Jewish Disability Awareness, Acceptance, and Inclusion Month Profile: Sharon Shapiro

Jewish Disability Awareness, Acceptance, and Inclusion Month Profile: Sharon Shapiro

Sharon Shapiro lives in Charles Morris Hall on Munhall Road in Squirrel Hill and participates in Jewish Residential Services’ Supportive Living Program. This program provides ongoing support which allows participants with intellectual disabilities to live independently in their community.

Sharon, who has ADD, a cognitive disorder, and a seizure disorder, has been employee of Giant Eagle for the past 21 years, she also has an excellent job history. Her parents and job coach helped her find the job which, importantly, provided access to better health benefits.

She gathers carts at Giant Eagle, which can sometimes be physically taxing for her. However, when she comes home at the end of her shift or if she has a difficult day and feels the need to unwind, she knows exactly what to do: cook. “Cooking helps me get out the stress,” she explained.

Sharon’s grandfather, a Holocaust survivor, owned a restaurant in Whitehall for several years. Growing up, she would watch and help her grandfather cook. “He never wrote any recipes down. They were all from memory, so I make my own version of the food he used to make,” Sharon said.

When she talks about cooking, she lights up; cooking relaxes her. She loves to bring various dishes to social events in Morris Hall and experiment with new versions of old recipes.

“I wish I could have went to culinary school,” Sharon explained. “Because of the medicines I have to take, I don’t have a steady hand, and I wasn’t sure if I would be able to get a job cooking.”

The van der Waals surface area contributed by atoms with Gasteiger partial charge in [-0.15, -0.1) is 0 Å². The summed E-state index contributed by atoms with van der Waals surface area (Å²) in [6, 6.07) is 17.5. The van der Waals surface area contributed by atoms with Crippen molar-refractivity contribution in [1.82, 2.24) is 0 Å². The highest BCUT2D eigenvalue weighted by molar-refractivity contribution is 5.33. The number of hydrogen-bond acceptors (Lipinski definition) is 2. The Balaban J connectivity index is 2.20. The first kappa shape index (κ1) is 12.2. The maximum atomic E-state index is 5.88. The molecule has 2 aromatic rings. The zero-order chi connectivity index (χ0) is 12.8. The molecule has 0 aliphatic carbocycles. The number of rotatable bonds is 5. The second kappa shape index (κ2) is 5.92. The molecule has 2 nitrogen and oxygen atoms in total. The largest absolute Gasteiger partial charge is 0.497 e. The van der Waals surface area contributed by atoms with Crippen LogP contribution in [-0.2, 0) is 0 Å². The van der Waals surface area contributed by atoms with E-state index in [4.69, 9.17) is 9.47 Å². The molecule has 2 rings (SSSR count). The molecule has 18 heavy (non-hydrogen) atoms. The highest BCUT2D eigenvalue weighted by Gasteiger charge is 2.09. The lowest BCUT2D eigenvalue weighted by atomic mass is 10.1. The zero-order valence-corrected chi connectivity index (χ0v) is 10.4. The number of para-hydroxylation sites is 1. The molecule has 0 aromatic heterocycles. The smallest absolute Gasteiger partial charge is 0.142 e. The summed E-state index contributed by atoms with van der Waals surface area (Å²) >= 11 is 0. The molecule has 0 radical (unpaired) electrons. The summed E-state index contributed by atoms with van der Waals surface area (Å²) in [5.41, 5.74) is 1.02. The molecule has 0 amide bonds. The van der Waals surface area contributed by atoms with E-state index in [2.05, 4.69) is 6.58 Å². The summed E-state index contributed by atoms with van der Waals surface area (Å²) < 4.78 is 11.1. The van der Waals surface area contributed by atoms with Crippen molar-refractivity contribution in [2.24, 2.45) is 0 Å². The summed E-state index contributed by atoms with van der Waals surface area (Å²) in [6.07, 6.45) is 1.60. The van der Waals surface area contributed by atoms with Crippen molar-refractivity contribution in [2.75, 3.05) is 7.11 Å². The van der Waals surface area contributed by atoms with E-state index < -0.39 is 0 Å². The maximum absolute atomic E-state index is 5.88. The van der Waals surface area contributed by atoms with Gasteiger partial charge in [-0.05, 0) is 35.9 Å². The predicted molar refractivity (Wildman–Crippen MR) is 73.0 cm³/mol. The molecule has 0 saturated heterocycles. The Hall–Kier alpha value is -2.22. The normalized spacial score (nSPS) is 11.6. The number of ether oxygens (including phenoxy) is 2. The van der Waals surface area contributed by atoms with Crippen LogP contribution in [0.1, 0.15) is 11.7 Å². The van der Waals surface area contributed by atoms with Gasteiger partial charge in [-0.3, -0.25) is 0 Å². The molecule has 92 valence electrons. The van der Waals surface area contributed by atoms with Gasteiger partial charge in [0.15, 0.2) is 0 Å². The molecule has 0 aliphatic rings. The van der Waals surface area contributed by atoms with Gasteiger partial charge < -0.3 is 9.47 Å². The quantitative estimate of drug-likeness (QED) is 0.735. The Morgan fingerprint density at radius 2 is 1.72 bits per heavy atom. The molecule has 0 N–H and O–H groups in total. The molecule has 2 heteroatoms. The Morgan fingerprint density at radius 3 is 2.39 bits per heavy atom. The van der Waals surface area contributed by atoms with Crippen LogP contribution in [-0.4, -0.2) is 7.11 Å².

Many people with disabilities share Sharon’s concerns and sense of discouragement. The Americans with Disabilities Act, passed 32 years ago,  prohibits discrimination on the basis of disability, and reasonable accommodations must be made to enable an individual to perform essential job functions. However, in 2020, only one-third of managers claimed to know the details of the ADA’s legal requirements. This makes it easy to see why people with disabilities perceive workplaces as inaccessible.

Although Sharon does not currently have her dream job in the culinary world, she does have work that adds structure to her day, provides her with the medical benefits she needs and gives her financial independence. She encourages anyone with a disability to speak to a job coach.  A job coach can help with interview practice, transportation planning, and support an individual in sustaining employment.

Click here to see virtual events taking place during Jewish Disability Awareness, Acceptance, and Inclusion Month.

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